Bernard Tomics appeal to have his first-round Wimbledon prize money reinstated has been strongly rejected.
The 26-year-old Aussie had appealed to the Grand Slam board after being slapped with an $81,000 fine, 100 per cent of his earnings at Wimbledon, for failing to meet professional standards in his first-round loss to Frenchman Jo Wilfried-Tsonga.
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Tomic was criticised for failing to give his all in the 58 minute 6-2 6-1 6-4 demolition, and was later dealt with by officials under the first round performance rule, which was brought in to stop players attending Grand Slams to pick up an easy first-round losers cheque.
Unsurprisingly, Tomic was furious with the actions of the Grand Slam board, appealing their decision with a number of arguments including the fact that the chair umpire gave no code violations throughout the match for lack of effort.
That appeal has now been shot down by Grand Slam board director Bill Babcock who went as far as to argue there is no evidence the Aussie can turn his behaviour around.
A review of your historical record of misconduct at Grand Slams, never mind elsewhere, provides little justification for an adjustment, Babcock wrote in a letter obtained by The New York Times.
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In your case, Bernard, I am sure you would agree there is no historical evidence to give comfort to the theory that you can reform your behaviour.
Babcock did however extend Tomic an olive branch, giving him a chance at getting back 25 percent of his hefty fine.
Still, if there is a chance for you to clean up your act and demonstrate respect for the grand slam tournaments and the sport (and yourself), then I am willing to give that positive outcome a last chance.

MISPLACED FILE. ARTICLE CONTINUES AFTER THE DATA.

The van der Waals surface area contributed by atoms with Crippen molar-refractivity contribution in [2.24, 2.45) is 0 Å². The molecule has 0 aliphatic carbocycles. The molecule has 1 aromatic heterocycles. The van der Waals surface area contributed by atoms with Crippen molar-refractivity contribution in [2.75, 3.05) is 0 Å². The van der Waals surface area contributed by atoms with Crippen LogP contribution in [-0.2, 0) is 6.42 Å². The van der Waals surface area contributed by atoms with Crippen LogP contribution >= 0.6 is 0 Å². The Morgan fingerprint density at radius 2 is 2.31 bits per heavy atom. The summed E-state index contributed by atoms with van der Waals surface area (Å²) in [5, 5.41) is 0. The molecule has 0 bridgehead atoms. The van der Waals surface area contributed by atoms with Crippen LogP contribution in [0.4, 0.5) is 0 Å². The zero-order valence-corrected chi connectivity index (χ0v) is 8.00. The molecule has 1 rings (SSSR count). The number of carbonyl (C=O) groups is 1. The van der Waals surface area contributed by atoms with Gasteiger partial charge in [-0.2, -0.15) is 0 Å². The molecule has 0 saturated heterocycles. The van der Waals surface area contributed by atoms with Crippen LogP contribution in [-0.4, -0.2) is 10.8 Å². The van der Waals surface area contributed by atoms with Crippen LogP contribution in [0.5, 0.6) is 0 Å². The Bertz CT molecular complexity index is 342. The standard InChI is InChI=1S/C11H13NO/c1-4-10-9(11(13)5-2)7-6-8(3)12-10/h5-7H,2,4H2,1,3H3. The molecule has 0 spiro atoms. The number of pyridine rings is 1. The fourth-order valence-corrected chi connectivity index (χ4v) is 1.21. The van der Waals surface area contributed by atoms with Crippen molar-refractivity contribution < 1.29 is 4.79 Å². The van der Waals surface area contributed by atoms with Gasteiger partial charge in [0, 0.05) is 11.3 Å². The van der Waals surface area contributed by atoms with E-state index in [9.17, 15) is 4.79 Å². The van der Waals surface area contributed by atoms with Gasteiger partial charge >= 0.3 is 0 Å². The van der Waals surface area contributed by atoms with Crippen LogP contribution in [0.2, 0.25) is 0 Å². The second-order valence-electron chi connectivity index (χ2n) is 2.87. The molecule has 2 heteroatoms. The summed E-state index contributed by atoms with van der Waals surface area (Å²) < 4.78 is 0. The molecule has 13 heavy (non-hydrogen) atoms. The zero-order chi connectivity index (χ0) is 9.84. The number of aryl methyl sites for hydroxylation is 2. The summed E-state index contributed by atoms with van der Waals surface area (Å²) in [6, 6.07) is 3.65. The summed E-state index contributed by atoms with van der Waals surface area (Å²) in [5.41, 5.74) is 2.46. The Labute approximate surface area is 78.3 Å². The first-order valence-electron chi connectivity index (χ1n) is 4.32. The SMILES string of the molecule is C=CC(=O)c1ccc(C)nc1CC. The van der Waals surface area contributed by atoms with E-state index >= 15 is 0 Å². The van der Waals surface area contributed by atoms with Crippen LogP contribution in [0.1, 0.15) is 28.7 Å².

Here is the deal: if you do not commit any grand slam code violations in the next eight grand slam tournaments in which you compete, then 25 per cent of your total financial penalty will be returned at that time.
Admittedly, I am sceptical that you can achieve this reform of grand slam on-court behaviour.
Many others, no doubt, would be even more than just sceptical. Good luck and I hope to be pleasantly surprised in the future by your successful reform.
The letter wasnt received warmly by Tomic, who told said he planned to further challenge the ruling, and insisted he didnt care about getting some portion of his fine back.
I dont care about this 25 percent; I care about the right thing for players in the future, Tomic said.
Although the vast majority of tennis fans were happy to see Tomics entire Wimbledon prize purse stripped, he did receive some support from his fellow tennis pros, including his opponent in the match in question Jo Wilfried-Tsonga.
Wilfried-Tsonga backed Tomic, and argued stripping the Aussie of his prize purse made his own efforts seem lesser.
Its like what I did was not win. Its like I was just here and I just won because, they said, he didnt play enough, Tsonga said.
Fellow Aussie Nick Kyrgios was far more scathing of the fine.
I think its a little rough, maybe all of the prize money, Kyrgios said.
I mean, one, Tsonga is an unbelievable player. Two, I think people kind of when they watch Bernard, they just think because he moves a little slow, plays the game a little slower, he doesnt look maybe as engaged as, I dont know, say, a Carreno Busta or something. They just assume hes maybe not trying or giving 100 per cent.
I dont agree with fining the guy all of his prize money. He earned his right to be in the draw. He played the whole year.
Hes obviously winning enough to be at the most prestigious tournament in the world. To take all his prize money I think is outrageous.
Bernard Tomic's tennis woes have continued with a first-round loss at the Hall of Fame Open in Newport.
The Australian was beaten 6-2 7-6 (7-5) in straight sets by world No.141 Ilya Ivashka, who will now meet the winner of reigning champion Steve Johnson or wild card Christopher Eubanks in the round of 16.
Tomic was also a first round loser at Wimbledon but was handed an $A80,000 fine for performing "below professional standards" against Frenchman Jo-Wilfried Tsonga in the 6-2 6-1 6-4.
The Queenslander, who has taken legal advice to oppose the sanction, is ranked 103 in the world and in a battle to qualify for the US Open.
Meanwhile, Argentina's Guido Andreozzi got the better of 2016 champion Ivo Karlovic to dump him out of the tournament.